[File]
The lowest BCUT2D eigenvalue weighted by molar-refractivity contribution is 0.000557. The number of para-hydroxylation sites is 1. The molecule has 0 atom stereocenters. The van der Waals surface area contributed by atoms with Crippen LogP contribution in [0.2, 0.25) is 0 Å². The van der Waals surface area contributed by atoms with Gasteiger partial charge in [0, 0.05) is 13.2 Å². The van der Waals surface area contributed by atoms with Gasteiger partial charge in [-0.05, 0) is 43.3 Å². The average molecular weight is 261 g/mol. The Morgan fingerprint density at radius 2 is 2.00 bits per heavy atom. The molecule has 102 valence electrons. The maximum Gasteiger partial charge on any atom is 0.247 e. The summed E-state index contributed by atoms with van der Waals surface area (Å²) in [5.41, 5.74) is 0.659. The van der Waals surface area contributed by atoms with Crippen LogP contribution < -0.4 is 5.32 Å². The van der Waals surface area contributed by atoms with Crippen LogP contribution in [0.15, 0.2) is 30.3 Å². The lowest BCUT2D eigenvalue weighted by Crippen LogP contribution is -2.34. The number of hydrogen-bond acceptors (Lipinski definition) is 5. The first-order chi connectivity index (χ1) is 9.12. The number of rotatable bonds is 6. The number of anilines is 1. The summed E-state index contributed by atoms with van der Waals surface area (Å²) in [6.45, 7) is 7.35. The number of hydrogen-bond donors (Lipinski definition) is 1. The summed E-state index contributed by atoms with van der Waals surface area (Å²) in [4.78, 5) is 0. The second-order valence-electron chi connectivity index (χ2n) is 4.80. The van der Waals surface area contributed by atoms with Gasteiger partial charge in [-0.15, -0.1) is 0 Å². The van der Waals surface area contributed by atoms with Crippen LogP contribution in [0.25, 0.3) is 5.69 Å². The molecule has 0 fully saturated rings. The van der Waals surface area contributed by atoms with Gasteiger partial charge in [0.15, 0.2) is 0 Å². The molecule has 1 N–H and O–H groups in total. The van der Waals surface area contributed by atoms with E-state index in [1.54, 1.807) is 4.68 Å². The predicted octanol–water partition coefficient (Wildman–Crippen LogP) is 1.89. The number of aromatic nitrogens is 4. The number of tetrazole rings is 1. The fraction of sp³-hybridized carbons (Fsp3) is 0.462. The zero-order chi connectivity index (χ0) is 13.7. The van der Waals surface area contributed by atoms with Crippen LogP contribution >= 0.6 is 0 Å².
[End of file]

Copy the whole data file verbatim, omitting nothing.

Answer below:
The lowest BCUT2D eigenvalue weighted by molar-refractivity contribution is 0.000557. The number of para-hydroxylation sites is 1. The molecule has 0 atom stereocenters. The van der Waals surface area contributed by atoms with Crippen LogP contribution in [0.2, 0.25) is 0 Å². The van der Waals surface area contributed by atoms with Gasteiger partial charge in [0, 0.05) is 13.2 Å². The van der Waals surface area contributed by atoms with Gasteiger partial charge in [-0.05, 0) is 43.3 Å². The average molecular weight is 261 g/mol. The Morgan fingerprint density at radius 2 is 2.00 bits per heavy atom. The molecule has 102 valence electrons. The maximum Gasteiger partial charge on any atom is 0.247 e. The summed E-state index contributed by atoms with van der Waals surface area (Å²) in [5.41, 5.74) is 0.659. The van der Waals surface area contributed by atoms with Crippen LogP contribution < -0.4 is 5.32 Å². The van der Waals surface area contributed by atoms with Crippen LogP contribution in [0.15, 0.2) is 30.3 Å². The lowest BCUT2D eigenvalue weighted by Crippen LogP contribution is -2.34. The number of hydrogen-bond acceptors (Lipinski definition) is 5. The first-order chi connectivity index (χ1) is 9.12. The number of rotatable bonds is 6. The number of anilines is 1. The summed E-state index contributed by atoms with van der Waals surface area (Å²) in [6.45, 7) is 7.35. The number of hydrogen-bond donors (Lipinski definition) is 1. The summed E-state index contributed by atoms with van der Waals surface area (Å²) in [4.78, 5) is 0. The second-order valence-electron chi connectivity index (χ2n) is 4.80. The van der Waals surface area contributed by atoms with Gasteiger partial charge in [-0.15, -0.1) is 0 Å². The van der Waals surface area contributed by atoms with Crippen LogP contribution in [0.25, 0.3) is 5.69 Å². The molecule has 0 fully saturated rings. The van der Waals surface area contributed by atoms with Gasteiger partial charge in [0.15, 0.2) is 0 Å². The molecule has 1 N–H and O–H groups in total. The van der Waals surface area contributed by atoms with E-state index in [1.54, 1.807) is 4.68 Å². The predicted octanol–water partition coefficient (Wildman–Crippen LogP) is 1.89. The number of aromatic nitrogens is 4. The number of tetrazole rings is 1. The fraction of sp³-hybridized carbons (Fsp3) is 0.462. The zero-order chi connectivity index (χ0) is 13.7. The van der Waals surface area contributed by atoms with Crippen LogP contribution >= 0.6 is 0 Å².